The Biden administration has secured enough vaccine supply to vaccinate the 28 million children ages 5 to 11 who would become eligible for vaccination if the vaccine is authorized for that age group and will help equip more than 25,000 pediatric and primary care offices, hundreds of community health centers and rural health clinics as well as tens of thousands of pharmacies to administer the shots, according to the White House.
"Today the Biden Administration is announcing a plan to ensure that, if a vaccine is authorized for children ages 5-11, it is quickly distributed and made conveniently and equitably available to families across the country," the White House said in a news release.
Administration officials will provide more details on the rollout during an 8:45 a.m. ET briefing, an official familiar with the plans said.
The administration is also launching a partnership with the Children's Hospital Association "to work with over 100 children's hospital systems across the country to set up vaccination sites in November and through the end of the calendar year," the White House announced.
MORE: Pfizer officially asks FDA to greenlight vaccine for kids ages 5-11
The administration also plans to help make vaccination available at school and other "community-based sites" with help from Federal Emergency Management Agency funding.
The Department of Health and Human Services will also carry out a national public education campaign "to reach parents and guardians with accurate and culturally responsive information about the vaccine and the risks that COVID-19 poses to children."
Vaccine advisers to the FDA are scheduled to meet next week to consider Pfizer's request to authorize its vaccine to children ages 5 to 11.
If authorized, this would be the first COVID-19 vaccine for younger children. The Pfizer/BioNTech vaccine is currently approved for people age 16 and older and has emergency authorization for children ages 12 to 15.
Pfizer said last month that a Phase 2/3 trial showed its COVID-19 vaccine was safe and generated a "robust" antibody response in children ages 5 to 11. The trial included 2,268 participants ages 5 to 11 and two doses of the vaccine administered 21 days apart. This trial used a 10-microgram dose -- smaller than the 30-microgram dose that has been used for those 12 and older.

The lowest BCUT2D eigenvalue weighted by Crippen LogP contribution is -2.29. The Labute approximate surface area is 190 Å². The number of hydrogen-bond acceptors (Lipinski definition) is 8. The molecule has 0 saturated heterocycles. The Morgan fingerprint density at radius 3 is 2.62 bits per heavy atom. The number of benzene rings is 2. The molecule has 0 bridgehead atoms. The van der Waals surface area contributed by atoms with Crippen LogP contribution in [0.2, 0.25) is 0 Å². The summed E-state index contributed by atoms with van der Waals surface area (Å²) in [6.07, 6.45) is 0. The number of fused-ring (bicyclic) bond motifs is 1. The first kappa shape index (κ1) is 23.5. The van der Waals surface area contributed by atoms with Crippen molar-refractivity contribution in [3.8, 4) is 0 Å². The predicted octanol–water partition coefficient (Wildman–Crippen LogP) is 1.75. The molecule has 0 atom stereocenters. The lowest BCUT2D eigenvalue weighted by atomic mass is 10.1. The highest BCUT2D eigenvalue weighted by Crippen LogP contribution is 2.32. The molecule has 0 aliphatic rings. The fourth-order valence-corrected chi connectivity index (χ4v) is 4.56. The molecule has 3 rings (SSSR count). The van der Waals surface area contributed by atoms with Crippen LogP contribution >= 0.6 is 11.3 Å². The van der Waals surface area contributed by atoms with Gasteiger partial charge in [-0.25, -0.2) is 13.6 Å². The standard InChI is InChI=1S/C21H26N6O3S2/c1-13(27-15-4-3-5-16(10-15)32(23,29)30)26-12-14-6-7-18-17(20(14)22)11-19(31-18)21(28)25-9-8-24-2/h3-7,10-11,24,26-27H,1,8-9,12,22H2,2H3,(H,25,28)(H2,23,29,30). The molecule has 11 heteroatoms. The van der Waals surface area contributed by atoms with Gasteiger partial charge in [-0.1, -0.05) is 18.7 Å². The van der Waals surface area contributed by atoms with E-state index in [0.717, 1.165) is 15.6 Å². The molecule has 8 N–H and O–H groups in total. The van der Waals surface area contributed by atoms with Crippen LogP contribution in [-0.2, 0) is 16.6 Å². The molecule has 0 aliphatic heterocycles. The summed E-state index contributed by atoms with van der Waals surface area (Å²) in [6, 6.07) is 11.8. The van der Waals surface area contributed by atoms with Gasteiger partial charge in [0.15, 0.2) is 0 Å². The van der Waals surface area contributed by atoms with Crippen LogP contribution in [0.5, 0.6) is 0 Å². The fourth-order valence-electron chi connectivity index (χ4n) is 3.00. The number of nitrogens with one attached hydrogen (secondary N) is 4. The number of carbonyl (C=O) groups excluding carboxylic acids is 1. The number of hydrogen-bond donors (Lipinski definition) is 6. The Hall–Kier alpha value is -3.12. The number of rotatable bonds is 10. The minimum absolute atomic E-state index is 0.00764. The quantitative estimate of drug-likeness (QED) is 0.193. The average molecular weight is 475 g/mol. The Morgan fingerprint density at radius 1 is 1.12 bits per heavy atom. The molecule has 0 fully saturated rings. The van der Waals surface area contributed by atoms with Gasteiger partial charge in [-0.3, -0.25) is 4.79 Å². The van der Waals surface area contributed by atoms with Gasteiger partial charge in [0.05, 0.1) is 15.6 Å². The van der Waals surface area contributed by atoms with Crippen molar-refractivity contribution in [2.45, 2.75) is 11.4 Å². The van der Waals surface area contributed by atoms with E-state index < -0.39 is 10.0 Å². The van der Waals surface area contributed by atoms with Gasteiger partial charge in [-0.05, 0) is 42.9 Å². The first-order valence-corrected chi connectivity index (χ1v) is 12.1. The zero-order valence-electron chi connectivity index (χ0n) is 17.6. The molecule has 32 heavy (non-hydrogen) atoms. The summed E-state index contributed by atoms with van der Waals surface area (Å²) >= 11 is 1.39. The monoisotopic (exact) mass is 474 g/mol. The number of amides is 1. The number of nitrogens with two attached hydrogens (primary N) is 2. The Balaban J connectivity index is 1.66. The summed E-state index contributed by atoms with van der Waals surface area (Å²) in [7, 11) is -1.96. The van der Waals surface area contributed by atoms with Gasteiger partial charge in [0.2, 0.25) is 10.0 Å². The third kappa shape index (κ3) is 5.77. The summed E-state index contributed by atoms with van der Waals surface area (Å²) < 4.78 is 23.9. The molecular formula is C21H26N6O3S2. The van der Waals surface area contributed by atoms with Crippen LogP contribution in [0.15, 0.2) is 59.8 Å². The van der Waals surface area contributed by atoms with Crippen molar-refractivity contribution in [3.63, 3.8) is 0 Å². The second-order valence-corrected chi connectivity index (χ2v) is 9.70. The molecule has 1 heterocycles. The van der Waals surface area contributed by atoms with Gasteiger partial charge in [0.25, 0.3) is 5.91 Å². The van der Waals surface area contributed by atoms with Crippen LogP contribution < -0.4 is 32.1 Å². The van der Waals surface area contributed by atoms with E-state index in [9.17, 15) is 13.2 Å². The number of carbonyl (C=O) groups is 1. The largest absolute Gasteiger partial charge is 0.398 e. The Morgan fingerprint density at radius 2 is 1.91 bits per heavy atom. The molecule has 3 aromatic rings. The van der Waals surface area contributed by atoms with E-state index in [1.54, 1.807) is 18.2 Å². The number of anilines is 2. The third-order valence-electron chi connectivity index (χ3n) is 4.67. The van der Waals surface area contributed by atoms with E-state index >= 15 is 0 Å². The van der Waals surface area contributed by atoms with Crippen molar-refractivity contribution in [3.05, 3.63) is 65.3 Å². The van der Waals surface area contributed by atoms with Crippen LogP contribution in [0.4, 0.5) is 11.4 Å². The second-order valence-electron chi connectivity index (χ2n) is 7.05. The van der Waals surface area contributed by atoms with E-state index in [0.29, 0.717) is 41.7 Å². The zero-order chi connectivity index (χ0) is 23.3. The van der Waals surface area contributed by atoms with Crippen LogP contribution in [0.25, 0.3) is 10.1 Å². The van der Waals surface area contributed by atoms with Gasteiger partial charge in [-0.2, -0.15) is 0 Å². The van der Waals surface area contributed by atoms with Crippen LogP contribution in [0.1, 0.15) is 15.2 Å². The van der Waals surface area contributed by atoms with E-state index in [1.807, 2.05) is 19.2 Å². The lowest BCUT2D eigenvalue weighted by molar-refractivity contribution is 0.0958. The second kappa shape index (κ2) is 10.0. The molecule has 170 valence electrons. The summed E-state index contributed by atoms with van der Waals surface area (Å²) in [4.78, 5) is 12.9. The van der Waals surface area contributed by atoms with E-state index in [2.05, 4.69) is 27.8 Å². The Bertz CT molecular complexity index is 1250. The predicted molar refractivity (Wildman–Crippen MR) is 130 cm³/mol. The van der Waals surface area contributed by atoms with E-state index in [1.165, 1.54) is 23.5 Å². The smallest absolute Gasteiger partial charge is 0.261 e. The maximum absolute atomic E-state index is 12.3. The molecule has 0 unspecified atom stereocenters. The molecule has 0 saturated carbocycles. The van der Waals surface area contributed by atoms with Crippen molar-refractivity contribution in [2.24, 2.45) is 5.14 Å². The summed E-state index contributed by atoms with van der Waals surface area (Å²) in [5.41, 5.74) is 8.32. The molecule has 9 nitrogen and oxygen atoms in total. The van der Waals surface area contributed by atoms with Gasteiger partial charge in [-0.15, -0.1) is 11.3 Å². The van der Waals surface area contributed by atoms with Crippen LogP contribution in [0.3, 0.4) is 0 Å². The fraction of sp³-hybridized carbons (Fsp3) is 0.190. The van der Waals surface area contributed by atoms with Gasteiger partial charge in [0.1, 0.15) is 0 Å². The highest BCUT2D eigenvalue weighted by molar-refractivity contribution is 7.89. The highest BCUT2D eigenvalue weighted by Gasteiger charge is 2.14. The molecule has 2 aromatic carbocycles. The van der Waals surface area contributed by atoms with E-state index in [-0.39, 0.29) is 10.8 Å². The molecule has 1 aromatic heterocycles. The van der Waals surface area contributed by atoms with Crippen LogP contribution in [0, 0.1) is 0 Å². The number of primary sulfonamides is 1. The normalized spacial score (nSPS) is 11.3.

Immune responses were measured by looking at neutralizing antibody levels in their blood and comparing those levels to a control group of 16- to 25-year-olds who were given a two-dose regimen with the larger 30-microgram dose. Pfizer said the levels compared well with older people who received the larger dose, demonstrating a "strong immune response in this cohort of children one month after the second dose."
US Surgeon General Dr. Vivek Murthy said on NBC's "Today" on Wednesday that US health officials want to be prepared for children to be able to get vaccines as soon as they can. He said the administration has been working for the last several weeks to months to prepare for the decision from the FDA and US Centers for Disease Control and Prevention.
These preparations include ensuring there is enough supply for every child in the 5- to 11-year-old age range, making sure there are tens of thousands of locations where people can get the vaccines and making sure that parents have answers to their questions and accurate scientific information that can be used in decision making, Murthy said.
He said that ensuring that parents had the answers to their questions was "really important," and so they have been working hard with doctors, nurses, teachers, parents and other community organizations to make sure that people can get the answers to their questions from trusted sources.
As of Wednesday morning, 56.7% of the total US population, or about 188 million people, has been fully vaccinated. At the same time, 23.2% of the eligible population, or about 66 million people, is not vaccinated.
An average of 240,749 people are initiating the vaccination process each day, according to the CDC. This is a 13% decrease from last week and a 28% drop from a month earlier.
The Delta variant of COVID-19, which is more transmissible and may cause more severe illness than previous strains, has ripped through parts of the country with low vaccination rates for months, though cases have decreased in recent weeks. President Joe Biden and health officials have repeatedly pleaded with unvaccinated Americans to get the shot so they can protect themselves and those around them, but many still refuse.
Biden said last week the nation was "headed in the right direction" on COVID but that the country is now is a "very critical period" as he asked the 66 million Americans to get vaccinated. He touted progress in the pandemic response and cited lower daily case numbers and declining hospitalizations.
But some places are still seeing troubling hospitalization numbers. For example, more than 96% of ICU beds in Minnesota are full, according to the state health department.
Biden has stressed the White House is leading with the science and taking the lead from medical experts with its pandemic response and national vaccination rollout. In addition to preparing for the FDA and CDC to make a decision on vaccines for younger Americans, the White House has been working on getting many eligible Americans booster COVID-19 shots.
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